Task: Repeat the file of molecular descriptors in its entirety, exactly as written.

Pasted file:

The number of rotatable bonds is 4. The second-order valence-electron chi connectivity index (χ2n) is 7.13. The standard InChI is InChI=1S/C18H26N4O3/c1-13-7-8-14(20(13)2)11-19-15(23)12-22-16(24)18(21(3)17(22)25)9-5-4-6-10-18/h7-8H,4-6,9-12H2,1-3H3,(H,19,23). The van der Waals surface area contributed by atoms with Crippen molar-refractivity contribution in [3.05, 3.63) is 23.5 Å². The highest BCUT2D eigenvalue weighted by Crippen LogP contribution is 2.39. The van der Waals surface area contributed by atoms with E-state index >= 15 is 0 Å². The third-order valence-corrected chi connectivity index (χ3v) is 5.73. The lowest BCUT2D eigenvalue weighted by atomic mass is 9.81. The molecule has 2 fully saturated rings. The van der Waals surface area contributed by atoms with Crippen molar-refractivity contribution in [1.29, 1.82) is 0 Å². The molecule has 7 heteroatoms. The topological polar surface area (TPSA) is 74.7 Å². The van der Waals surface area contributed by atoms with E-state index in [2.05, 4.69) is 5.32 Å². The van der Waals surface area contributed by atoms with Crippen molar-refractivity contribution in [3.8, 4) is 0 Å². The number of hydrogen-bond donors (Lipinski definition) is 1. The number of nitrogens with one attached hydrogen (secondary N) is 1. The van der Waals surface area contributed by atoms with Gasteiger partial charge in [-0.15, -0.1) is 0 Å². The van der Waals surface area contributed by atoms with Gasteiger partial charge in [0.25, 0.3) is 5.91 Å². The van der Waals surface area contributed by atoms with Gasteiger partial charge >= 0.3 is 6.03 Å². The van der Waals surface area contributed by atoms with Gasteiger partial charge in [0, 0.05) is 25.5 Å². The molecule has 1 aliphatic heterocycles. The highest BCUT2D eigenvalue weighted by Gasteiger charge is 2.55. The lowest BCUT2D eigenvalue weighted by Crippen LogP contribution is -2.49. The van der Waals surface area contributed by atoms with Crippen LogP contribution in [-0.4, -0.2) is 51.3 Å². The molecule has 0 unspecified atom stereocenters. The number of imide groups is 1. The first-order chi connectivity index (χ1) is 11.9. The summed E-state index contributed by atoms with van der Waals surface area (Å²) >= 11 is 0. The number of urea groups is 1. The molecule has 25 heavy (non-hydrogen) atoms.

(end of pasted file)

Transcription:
The number of rotatable bonds is 4. The second-order valence-electron chi connectivity index (χ2n) is 7.13. The standard InChI is InChI=1S/C18H26N4O3/c1-13-7-8-14(20(13)2)11-19-15(23)12-22-16(24)18(21(3)17(22)25)9-5-4-6-10-18/h7-8H,4-6,9-12H2,1-3H3,(H,19,23). The van der Waals surface area contributed by atoms with Crippen molar-refractivity contribution in [3.05, 3.63) is 23.5 Å². The highest BCUT2D eigenvalue weighted by Crippen LogP contribution is 2.39. The van der Waals surface area contributed by atoms with E-state index >= 15 is 0 Å². The third-order valence-corrected chi connectivity index (χ3v) is 5.73. The lowest BCUT2D eigenvalue weighted by atomic mass is 9.81. The molecule has 2 fully saturated rings. The van der Waals surface area contributed by atoms with Crippen molar-refractivity contribution in [1.29, 1.82) is 0 Å². The molecule has 7 heteroatoms. The topological polar surface area (TPSA) is 74.7 Å². The van der Waals surface area contributed by atoms with E-state index in [2.05, 4.69) is 5.32 Å². The van der Waals surface area contributed by atoms with Crippen molar-refractivity contribution in [3.8, 4) is 0 Å². The number of hydrogen-bond donors (Lipinski definition) is 1. The number of nitrogens with one attached hydrogen (secondary N) is 1. The van der Waals surface area contributed by atoms with Gasteiger partial charge in [-0.15, -0.1) is 0 Å². The van der Waals surface area contributed by atoms with Gasteiger partial charge in [0.25, 0.3) is 5.91 Å². The van der Waals surface area contributed by atoms with Gasteiger partial charge >= 0.3 is 6.03 Å². The van der Waals surface area contributed by atoms with Gasteiger partial charge in [0, 0.05) is 25.5 Å². The molecule has 1 aliphatic heterocycles. The highest BCUT2D eigenvalue weighted by Gasteiger charge is 2.55. The lowest BCUT2D eigenvalue weighted by Crippen LogP contribution is -2.49. The van der Waals surface area contributed by atoms with Crippen LogP contribution in [-0.4, -0.2) is 51.3 Å². The molecule has 0 unspecified atom stereocenters. The number of imide groups is 1. The first-order chi connectivity index (χ1) is 11.9. The summed E-state index contributed by atoms with van der Waals surface area (Å²) >= 11 is 0. The number of urea groups is 1. The molecule has 25 heavy (non-hydrogen) atoms.